While we're talking about actors, we need to mention Judith Roberts as Mary Shaw. She is a big creep. Even before she's a blue-tinted grinning ghost, she's still a big creep. Wan and Whannell love creepy old women. This and Insidious proves that. And they are right to, because old women are creepy simply because they're not supposed to be. They're supposed to be pleasant and meek and quiet. They're supposed to give you garish sweaters for Christmas and listen to Frankie Avalon. They're not supposed to be murderous or evil. They're not supposed to rip you apart for uttering a single word.

Former NIN member Charlie Clouser has been scoring films for a decade now, his most notable work pre-Dead Silence being Saw, in which his extremely memorable track "Hello, Zep" (which would go on to become Saw's signature theme) helped to really sell that film's otherwise ludicrous twist ending. A scene that became more far-fetched the more you thought about it was instead turned into an effectively blocked and directed moment, capable of causing chills in the audience. For Dead Silence, he also travels back in time in creating his score. Filled with classic strings and piano, but also complemented with his signature electronic dynamism the results are certainly one of the most memorable main themes in recent history. There's Gothic, and then there's Gothic, and then there is this score.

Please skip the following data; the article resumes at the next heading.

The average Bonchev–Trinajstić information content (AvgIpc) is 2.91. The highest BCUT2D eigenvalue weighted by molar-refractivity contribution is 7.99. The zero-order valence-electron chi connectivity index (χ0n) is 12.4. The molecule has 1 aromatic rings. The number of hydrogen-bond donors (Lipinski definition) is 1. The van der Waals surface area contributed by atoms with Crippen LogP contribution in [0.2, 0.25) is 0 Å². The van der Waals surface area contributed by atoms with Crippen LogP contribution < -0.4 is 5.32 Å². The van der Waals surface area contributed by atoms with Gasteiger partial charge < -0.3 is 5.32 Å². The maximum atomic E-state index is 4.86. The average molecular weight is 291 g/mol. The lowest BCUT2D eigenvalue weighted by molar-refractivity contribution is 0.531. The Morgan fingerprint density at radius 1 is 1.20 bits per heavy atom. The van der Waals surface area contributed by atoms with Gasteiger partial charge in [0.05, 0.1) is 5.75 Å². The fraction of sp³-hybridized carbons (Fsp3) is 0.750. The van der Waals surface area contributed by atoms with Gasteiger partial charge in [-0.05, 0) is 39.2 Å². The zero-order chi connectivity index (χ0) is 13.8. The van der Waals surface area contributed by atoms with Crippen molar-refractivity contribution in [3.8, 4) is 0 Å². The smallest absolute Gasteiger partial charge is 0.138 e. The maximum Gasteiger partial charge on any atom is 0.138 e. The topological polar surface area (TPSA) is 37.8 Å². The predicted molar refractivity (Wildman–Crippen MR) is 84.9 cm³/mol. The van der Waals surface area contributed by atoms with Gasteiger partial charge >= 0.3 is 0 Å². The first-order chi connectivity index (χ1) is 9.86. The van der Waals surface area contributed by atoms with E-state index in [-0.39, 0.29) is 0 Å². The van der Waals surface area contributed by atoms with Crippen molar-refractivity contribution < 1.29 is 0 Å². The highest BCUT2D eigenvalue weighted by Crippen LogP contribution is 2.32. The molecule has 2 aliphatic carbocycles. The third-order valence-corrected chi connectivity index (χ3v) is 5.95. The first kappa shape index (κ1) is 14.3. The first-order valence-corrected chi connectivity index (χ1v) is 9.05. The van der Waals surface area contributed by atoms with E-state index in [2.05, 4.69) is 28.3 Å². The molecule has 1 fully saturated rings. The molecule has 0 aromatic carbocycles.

I love Dead Silence. As someone who appreciates old fashioned horror and drippy atmosphere, it scratches all the right itches. It's not perfect, but hell, what is?


  1. I couldn't agree more plus I think it's great for a younger generation looking to get into horror movies. There's really not much gore, there's no sex, not drug use, and the language isn't too bad. I think it's a perfect starting place. It kind of reminds me of those "Goosebumps" books from the 90's. I don't think anyone ever died in those stories, but if you made like a hardcore version of "Goosebumps" where people (including children) actually DID die, that's Dead Silence to me.

  2. Appreciate your approach to these reviews. We throw babies out with bathwater all the time, but there are many dimensions to films. On balance, many films are praiseworthy for what they get right. We should spend time finding reasons to enjoy films rather than ruin the experience for ourselves over minor quibbles. I posted a comment on your review of Amityville 4 today, which I bought in the hope of overlooking some made-for-TV hokum in the hope of being surprised. It's probably dreck, but my point remains - we should approach films with the right attitude.

    1. Well said! Thanks for taking the time to read and respond.